Werewolf and ornament / Werewolfian ornament

On watching Hammer's Curse of the Werewolf (and initial thoughts on mereological nihilism, following a question):

When causality breaks down, when there's no determinate linkage between instances of suffering, between the beggar made to dance and the mute servant's non-scream, when blaming the decaying remnants of the old feudal order cannot give account, in the moments before the ascendant middle-class voice makes of this drift an enclosure and narrative of temperance and wholeness to be managed, what intercedes is just ornament, joyous and fraught elaborations of distraction that promise neither new directions of form nor content that is supposed to matter: wall sconces as murder weapons, insistent Russ Meyer cleavage shoved center-screen, senseless monologues of hairy palmed bowlcut young boys, meerschaum pipes with carved intricacies we can neither ignore nor discern...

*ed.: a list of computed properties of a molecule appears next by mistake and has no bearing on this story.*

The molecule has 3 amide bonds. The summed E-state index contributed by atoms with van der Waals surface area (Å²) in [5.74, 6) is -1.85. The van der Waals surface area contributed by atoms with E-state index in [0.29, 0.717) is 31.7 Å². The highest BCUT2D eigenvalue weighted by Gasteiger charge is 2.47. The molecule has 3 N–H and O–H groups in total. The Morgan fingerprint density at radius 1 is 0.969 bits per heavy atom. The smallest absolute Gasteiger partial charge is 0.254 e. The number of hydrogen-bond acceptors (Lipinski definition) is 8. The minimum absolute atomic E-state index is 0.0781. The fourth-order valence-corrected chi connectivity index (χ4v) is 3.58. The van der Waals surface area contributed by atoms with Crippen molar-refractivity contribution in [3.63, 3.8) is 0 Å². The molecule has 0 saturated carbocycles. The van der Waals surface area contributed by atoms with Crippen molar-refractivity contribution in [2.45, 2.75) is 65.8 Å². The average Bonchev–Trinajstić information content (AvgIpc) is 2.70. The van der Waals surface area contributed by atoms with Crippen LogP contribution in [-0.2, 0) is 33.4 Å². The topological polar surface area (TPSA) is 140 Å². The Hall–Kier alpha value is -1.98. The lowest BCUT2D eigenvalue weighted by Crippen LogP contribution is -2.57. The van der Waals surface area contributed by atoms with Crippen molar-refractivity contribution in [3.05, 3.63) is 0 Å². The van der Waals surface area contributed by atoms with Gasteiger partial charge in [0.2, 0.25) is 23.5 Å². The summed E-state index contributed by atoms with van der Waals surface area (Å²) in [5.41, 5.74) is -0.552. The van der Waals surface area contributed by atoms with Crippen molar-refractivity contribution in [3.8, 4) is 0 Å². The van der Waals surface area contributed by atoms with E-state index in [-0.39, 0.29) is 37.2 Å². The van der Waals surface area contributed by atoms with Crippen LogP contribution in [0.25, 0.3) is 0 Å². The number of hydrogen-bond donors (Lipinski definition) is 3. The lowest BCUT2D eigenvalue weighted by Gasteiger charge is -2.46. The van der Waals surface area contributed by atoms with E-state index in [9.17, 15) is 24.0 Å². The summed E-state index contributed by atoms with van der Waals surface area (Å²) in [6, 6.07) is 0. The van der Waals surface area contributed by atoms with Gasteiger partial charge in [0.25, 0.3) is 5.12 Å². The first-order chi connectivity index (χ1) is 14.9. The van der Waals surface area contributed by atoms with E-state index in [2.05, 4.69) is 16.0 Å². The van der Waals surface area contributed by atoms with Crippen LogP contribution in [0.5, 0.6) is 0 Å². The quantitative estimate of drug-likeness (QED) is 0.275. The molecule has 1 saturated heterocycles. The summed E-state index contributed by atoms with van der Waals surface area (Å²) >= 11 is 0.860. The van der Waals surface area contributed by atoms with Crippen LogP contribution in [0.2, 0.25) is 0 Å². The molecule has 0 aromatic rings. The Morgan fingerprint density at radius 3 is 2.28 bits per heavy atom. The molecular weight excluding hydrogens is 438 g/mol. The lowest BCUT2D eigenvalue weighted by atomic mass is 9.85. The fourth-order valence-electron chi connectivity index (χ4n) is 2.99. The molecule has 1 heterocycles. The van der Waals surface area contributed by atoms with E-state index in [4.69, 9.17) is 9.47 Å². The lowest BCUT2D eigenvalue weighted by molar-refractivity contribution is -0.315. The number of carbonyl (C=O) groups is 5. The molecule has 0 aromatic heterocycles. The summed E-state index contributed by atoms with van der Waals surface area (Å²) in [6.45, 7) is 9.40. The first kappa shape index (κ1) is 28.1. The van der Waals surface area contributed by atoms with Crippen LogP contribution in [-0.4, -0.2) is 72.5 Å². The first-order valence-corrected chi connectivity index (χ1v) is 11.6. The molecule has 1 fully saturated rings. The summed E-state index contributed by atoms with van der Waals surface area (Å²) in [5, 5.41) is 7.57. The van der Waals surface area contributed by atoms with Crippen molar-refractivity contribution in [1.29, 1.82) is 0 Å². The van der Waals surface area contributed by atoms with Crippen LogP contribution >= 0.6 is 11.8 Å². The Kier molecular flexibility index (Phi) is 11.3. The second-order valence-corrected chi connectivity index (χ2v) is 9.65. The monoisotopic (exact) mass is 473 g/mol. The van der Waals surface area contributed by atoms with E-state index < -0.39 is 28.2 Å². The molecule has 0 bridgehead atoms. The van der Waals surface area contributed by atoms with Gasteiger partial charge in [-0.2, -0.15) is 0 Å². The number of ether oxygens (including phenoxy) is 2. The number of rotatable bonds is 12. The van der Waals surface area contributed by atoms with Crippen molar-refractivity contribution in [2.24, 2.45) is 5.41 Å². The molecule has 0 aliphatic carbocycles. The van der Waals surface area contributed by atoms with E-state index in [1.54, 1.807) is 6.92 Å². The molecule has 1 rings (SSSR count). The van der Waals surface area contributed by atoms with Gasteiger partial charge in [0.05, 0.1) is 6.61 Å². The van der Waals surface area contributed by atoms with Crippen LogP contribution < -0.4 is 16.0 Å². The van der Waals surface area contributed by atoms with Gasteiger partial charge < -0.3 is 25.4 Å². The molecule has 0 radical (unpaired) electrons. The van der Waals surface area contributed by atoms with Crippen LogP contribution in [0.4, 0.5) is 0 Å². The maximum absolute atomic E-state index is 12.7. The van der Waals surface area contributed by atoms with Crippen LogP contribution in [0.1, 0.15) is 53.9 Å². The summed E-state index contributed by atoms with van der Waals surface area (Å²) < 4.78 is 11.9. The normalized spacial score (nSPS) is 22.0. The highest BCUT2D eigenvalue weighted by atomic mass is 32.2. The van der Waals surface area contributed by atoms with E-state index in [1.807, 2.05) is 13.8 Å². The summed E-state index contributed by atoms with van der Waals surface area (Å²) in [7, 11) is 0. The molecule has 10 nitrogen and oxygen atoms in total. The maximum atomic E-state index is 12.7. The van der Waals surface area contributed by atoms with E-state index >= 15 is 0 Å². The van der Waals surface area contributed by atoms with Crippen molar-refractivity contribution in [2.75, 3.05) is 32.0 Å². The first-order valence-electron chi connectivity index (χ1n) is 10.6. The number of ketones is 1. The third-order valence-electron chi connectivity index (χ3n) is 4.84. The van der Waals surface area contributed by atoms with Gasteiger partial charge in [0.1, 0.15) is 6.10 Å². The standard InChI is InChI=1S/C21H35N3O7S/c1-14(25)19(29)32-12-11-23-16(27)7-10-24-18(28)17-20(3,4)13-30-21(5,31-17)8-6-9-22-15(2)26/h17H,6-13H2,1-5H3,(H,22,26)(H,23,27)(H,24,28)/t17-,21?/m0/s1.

The story of the film, if any, is not that of order lost and restored, but of an invitation to look in the absence of such an order, an invitation that falls on steadily deaf ears, as the world it comes to describe is grayer, more managed, not bursting out at us, giving the illusion that it had some coherence all along, that there is reason behind the rage. The werewolf, as such, isn't the buried animalistic rage, but the elaborated gap itself - ornament's revenge at the instrumental - between the explanations given and the incoherence uncaptured.

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